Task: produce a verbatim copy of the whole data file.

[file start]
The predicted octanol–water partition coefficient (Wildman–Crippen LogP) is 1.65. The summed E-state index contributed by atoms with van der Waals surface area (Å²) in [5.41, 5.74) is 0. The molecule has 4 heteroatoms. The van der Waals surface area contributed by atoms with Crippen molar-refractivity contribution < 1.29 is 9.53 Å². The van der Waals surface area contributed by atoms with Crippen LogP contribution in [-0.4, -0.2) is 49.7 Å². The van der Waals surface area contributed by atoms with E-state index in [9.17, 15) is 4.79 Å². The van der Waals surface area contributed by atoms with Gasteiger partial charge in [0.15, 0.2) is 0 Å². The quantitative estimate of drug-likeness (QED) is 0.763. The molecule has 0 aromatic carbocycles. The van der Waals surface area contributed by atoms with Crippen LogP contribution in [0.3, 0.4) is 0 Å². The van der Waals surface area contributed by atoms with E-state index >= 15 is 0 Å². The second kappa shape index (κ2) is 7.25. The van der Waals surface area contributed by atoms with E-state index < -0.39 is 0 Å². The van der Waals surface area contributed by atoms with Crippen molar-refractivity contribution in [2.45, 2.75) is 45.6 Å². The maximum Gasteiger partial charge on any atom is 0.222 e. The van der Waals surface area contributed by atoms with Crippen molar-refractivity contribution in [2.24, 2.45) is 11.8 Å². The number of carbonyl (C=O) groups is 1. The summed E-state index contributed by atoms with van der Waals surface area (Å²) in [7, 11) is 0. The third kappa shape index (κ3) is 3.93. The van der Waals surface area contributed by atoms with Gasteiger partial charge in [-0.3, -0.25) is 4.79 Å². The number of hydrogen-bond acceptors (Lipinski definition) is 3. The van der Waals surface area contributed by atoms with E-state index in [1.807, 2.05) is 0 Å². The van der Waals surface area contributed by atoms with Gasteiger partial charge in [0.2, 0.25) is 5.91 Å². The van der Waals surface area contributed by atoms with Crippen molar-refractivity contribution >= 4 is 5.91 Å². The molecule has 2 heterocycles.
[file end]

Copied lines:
The predicted octanol–water partition coefficient (Wildman–Crippen LogP) is 1.65. The summed E-state index contributed by atoms with van der Waals surface area (Å²) in [5.41, 5.74) is 0. The molecule has 4 heteroatoms. The van der Waals surface area contributed by atoms with Crippen molar-refractivity contribution < 1.29 is 9.53 Å². The van der Waals surface area contributed by atoms with Crippen LogP contribution in [-0.4, -0.2) is 49.7 Å². The van der Waals surface area contributed by atoms with E-state index in [9.17, 15) is 4.79 Å². The van der Waals surface area contributed by atoms with Gasteiger partial charge in [0.15, 0.2) is 0 Å². The quantitative estimate of drug-likeness (QED) is 0.763. The molecule has 0 aromatic carbocycles. The van der Waals surface area contributed by atoms with Crippen LogP contribution in [0.3, 0.4) is 0 Å². The van der Waals surface area contributed by atoms with E-state index >= 15 is 0 Å². The second kappa shape index (κ2) is 7.25. The van der Waals surface area contributed by atoms with E-state index < -0.39 is 0 Å². The van der Waals surface area contributed by atoms with Crippen molar-refractivity contribution in [2.45, 2.75) is 45.6 Å². The maximum Gasteiger partial charge on any atom is 0.222 e. The van der Waals surface area contributed by atoms with Crippen molar-refractivity contribution in [2.24, 2.45) is 11.8 Å². The number of carbonyl (C=O) groups is 1. The summed E-state index contributed by atoms with van der Waals surface area (Å²) in [7, 11) is 0. The third kappa shape index (κ3) is 3.93. The van der Waals surface area contributed by atoms with Gasteiger partial charge in [-0.3, -0.25) is 4.79 Å². The number of hydrogen-bond acceptors (Lipinski definition) is 3. The van der Waals surface area contributed by atoms with E-state index in [1.807, 2.05) is 0 Å². The van der Waals surface area contributed by atoms with Gasteiger partial charge in [0.2, 0.25) is 5.91 Å². The van der Waals surface area contributed by atoms with Crippen molar-refractivity contribution >= 4 is 5.91 Å². The molecule has 2 heterocycles.